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California passes first US bill to ban “harmful” additives after regulators feel heat over inaction

September 15, 2023
Food & Drink

The California State Assembly and Senate have passed a bill to ban the use of four harmful chemicals in processed foods and drinks. The bill – targeting red dye No. 3, potassium bromate, brominated vegetable oil and propylparaben – aims to protect public health and aligns California with the EU and other regions that have already prohibited these additives.

The bill will become law once it is signed by the governor of California, Gavin Newsom, having passed all the legislative stages. It is the first bill of its kind and once enacted, it marks the first time a US state has banned food additives that are permitted by the FDA.

Proponents of the legislation hope other US states will follow suit by implementing similar bans, prompting a nationwide transition to safer alternatives.

The targeted chemicals have been linked to cancer, reproductive issues and behavioral and developmental problems in children. They can be found is some brands of orange soda, icing, hamburger rolls, candies and other processed foods.

“This bipartisan vote marks a huge step forward in our efforts to protect children and families in California from dangerous and toxic chemicals in our food,” says Jesse Gabriel, Assembly member of the California legislature.

Gabriel deems it “unacceptable” that the US is “so far behind” the rest of the world regarding banning these additives.

“We don’t love our children any less than they do in Europe and it’s not too much to ask food and beverage manufacturers to switch to the safer alternative ingredients that they already use in Europe and so many other nations around the globe,” he says.

The bill decrees a deadline of 2027 to remove the banned chemicals from foods and beverages, but Gabriel expects reformulation to be done before that.

Non-compliance will be punishable by a maximum civil penalty of US$5,000 for the first violation and US$10,000 for subsequent breaches.

“Broken” FDA
The bill’s proponents accuse the FDA of lagging behind other countries’ food authorities.

According to the US Environmental Working Group (EWG), over 10,000 chemicals are allowed for use in food sold in the country, of which “nearly 99% of those introduced since 2000 were approved by the food and chemical industry and not the FDA.”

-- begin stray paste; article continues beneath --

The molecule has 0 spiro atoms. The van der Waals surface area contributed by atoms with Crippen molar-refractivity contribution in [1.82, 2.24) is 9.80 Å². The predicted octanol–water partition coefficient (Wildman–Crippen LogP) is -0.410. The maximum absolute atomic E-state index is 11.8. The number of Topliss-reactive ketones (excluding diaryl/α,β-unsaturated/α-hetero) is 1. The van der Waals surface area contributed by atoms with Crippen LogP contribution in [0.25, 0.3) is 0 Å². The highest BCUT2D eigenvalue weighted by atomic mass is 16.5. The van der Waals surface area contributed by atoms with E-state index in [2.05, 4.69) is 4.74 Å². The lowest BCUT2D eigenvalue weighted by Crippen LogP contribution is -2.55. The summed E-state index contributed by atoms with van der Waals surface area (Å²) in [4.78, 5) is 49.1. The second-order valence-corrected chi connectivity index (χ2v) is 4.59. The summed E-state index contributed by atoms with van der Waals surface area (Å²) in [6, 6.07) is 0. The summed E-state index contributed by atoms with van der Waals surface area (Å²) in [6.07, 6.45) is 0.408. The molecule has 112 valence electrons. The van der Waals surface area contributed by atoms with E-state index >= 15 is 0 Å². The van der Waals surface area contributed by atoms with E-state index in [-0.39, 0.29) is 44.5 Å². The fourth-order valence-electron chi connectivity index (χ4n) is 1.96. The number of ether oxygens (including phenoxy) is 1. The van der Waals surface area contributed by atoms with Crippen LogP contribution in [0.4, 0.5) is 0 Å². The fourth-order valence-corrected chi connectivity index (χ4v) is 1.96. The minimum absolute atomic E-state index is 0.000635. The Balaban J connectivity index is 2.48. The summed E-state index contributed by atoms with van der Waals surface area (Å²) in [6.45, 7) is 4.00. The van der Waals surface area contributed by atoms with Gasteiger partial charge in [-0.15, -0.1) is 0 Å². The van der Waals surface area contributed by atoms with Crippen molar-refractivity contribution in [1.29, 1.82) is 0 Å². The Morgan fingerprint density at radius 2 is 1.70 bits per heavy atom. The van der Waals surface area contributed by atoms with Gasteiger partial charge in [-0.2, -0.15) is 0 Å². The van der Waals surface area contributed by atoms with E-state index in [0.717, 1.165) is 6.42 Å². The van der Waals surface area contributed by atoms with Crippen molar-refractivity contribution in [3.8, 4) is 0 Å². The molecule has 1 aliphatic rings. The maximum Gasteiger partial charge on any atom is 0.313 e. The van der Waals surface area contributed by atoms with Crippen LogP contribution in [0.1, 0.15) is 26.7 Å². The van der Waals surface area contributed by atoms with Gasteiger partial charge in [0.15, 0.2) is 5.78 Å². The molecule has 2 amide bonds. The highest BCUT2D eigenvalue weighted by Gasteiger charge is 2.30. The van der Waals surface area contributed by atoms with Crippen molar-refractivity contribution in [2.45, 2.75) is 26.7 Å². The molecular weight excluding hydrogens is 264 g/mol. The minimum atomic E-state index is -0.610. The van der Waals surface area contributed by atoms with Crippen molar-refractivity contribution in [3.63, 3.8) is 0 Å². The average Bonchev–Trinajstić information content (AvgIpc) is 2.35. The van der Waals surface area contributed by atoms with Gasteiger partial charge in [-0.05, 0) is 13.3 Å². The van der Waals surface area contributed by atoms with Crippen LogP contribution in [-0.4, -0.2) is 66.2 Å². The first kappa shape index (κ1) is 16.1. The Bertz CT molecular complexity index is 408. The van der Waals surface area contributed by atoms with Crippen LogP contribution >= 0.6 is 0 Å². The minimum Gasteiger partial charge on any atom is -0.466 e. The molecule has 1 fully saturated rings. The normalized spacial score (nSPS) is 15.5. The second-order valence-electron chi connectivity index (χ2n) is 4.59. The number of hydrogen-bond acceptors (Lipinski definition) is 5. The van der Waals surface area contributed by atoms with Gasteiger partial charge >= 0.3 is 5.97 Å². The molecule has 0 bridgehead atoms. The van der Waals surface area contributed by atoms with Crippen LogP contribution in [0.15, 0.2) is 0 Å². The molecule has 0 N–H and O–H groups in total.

They also argue that the risks of these chemicals have been demonstrated in numerous studies. As a result, major brands and manufacturers – including Coke, PepsiCo, Gatorade, Dunkin Donuts, Papa John’s Pizza and Panera Bread – have voluntarily stopped using these additives in their products.

“For decades, the FDA has failed to keep us safe from toxic food chemicals,” underscores Scott Faber, senior VP for government affairs at the EWG.

“The chemical companies keep exploiting a loophole that allows for food additives that have not been adequately reviewed for safety by the FDA. And the FDA consistently fails to reassess chemicals, even in light of new science. The food and confectioners industries know the review process at the FDA is broken.”

What are the banned additives?
Companies use the four chemicals in question to make food products more visually appealing and extend their shelf life.

Red dye No. 3, which is derived from petroleum, has been linked to behavioral problems in children. Moreover, the chemical has been banned in cosmetics in the US since 1990 after authorities found it can cause cancer in animals.

Potassium bromate is a chemical oxidant, typically used in bakery, which has been prohibited in many countries worldwide (mostly in the early 2000s) for health reasons.

Brominated vegetable oil is an additive used as a stabilizer in fruit-flavored drinks as it can help prevent ingredients from separating. The chemical has been linked to memory loss and skin problems. Coca-Cola removed the additive in the US in 2014, for example.

Propylparaben has been flagged as a potential endocrine disruptor. It is used as a preservative. Its use in hair straightening products has been found to contribute to an elevated risk of uterine cancer.

“What are these toxic chemicals doing in our food?” asks Susan Little, EWG’s senior advocate for California government affairs.

She flags that children have lower tolerance levels than adults to chemical exposure and their developing bodies make them especially vulnerable.

“We know they are harmful and that children are likely being exposed at a much higher rate than adults. It makes no sense that the same products food manufacturers sell in California are sold in the EU but without these toxic chemicals,” she adds.

TiO2 falls off the bill
The bill, in its initial form, contained plans to ban titanium dioxide (TiO2). However, to gather the maximum amount of bipartisan support, this compound was dropped along the legislative procedure, according to Gabriel.

The potential health hazards of TiO2 are not fully understood.

While it was banned in the EU in November last year, the EU Court of Justice annulled the European Commission delegated regulation of 2019, which labeled TiO2 as a carcinogenic substance by inhalation in certain powder forms.

The judges found a lapse of judgment of the EU executive body decision, deeming the Commission’s ruling a “manifest error in its assessment,” as the scientific study used as a pillar to justify the ban didn’t consider “relevant factors.”

In a statement sent to Food Ingredients First, the US FDA clarified that TiO2 meets all the safety parameters in the country.

Canadian food authorities also confirmed TiO2 as safe last year. Similarly, the UK’s Food Standards Agency declined to ban the artificial additive.

By Marc Cervera


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